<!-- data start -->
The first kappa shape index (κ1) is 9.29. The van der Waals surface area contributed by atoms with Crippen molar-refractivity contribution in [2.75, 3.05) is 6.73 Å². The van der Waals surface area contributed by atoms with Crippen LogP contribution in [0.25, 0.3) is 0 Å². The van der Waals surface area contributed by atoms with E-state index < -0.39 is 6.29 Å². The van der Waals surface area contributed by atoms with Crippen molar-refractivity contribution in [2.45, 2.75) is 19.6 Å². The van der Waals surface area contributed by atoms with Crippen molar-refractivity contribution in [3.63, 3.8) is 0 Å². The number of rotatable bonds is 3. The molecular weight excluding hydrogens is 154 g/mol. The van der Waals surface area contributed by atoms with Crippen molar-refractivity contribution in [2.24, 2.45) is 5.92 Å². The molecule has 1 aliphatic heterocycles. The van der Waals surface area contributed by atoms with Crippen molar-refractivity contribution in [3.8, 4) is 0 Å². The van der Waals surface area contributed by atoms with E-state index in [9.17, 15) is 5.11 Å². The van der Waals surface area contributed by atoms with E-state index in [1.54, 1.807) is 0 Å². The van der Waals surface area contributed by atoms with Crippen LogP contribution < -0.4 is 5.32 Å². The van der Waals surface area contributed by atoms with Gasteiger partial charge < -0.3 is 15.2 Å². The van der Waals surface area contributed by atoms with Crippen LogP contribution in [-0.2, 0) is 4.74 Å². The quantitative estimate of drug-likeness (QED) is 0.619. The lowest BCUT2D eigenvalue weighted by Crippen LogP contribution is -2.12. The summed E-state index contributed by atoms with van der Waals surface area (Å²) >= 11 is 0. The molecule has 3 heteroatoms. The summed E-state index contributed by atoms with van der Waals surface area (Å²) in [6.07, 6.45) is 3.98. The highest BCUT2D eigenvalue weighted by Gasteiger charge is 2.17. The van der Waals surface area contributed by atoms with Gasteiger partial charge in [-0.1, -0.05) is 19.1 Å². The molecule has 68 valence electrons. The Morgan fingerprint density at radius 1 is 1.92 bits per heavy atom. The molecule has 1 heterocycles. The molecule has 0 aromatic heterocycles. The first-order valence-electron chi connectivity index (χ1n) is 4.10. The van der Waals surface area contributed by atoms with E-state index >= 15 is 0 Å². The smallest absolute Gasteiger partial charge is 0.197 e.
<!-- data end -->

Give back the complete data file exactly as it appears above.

The first kappa shape index (κ1) is 9.29. The van der Waals surface area contributed by atoms with Crippen molar-refractivity contribution in [2.75, 3.05) is 6.73 Å². The van der Waals surface area contributed by atoms with Crippen LogP contribution in [0.25, 0.3) is 0 Å². The van der Waals surface area contributed by atoms with E-state index < -0.39 is 6.29 Å². The van der Waals surface area contributed by atoms with Crippen molar-refractivity contribution in [2.45, 2.75) is 19.6 Å². The van der Waals surface area contributed by atoms with Crippen molar-refractivity contribution in [3.63, 3.8) is 0 Å². The number of rotatable bonds is 3. The molecular weight excluding hydrogens is 154 g/mol. The van der Waals surface area contributed by atoms with Crippen molar-refractivity contribution in [2.24, 2.45) is 5.92 Å². The molecule has 1 aliphatic heterocycles. The van der Waals surface area contributed by atoms with Crippen molar-refractivity contribution in [3.8, 4) is 0 Å². The van der Waals surface area contributed by atoms with E-state index in [9.17, 15) is 5.11 Å². The van der Waals surface area contributed by atoms with E-state index in [1.54, 1.807) is 0 Å². The van der Waals surface area contributed by atoms with Crippen LogP contribution < -0.4 is 5.32 Å². The van der Waals surface area contributed by atoms with Gasteiger partial charge < -0.3 is 15.2 Å². The van der Waals surface area contributed by atoms with Crippen LogP contribution in [-0.2, 0) is 4.74 Å². The quantitative estimate of drug-likeness (QED) is 0.619. The lowest BCUT2D eigenvalue weighted by Crippen LogP contribution is -2.12. The summed E-state index contributed by atoms with van der Waals surface area (Å²) >= 11 is 0. The molecule has 3 heteroatoms. The summed E-state index contributed by atoms with van der Waals surface area (Å²) in [6.07, 6.45) is 3.98. The highest BCUT2D eigenvalue weighted by Gasteiger charge is 2.17. The van der Waals surface area contributed by atoms with Gasteiger partial charge in [-0.1, -0.05) is 19.1 Å². The molecule has 68 valence electrons. The Morgan fingerprint density at radius 1 is 1.92 bits per heavy atom. The molecule has 1 heterocycles. The molecule has 0 aromatic heterocycles. The first-order valence-electron chi connectivity index (χ1n) is 4.10. The van der Waals surface area contributed by atoms with E-state index >= 15 is 0 Å². The smallest absolute Gasteiger partial charge is 0.197 e.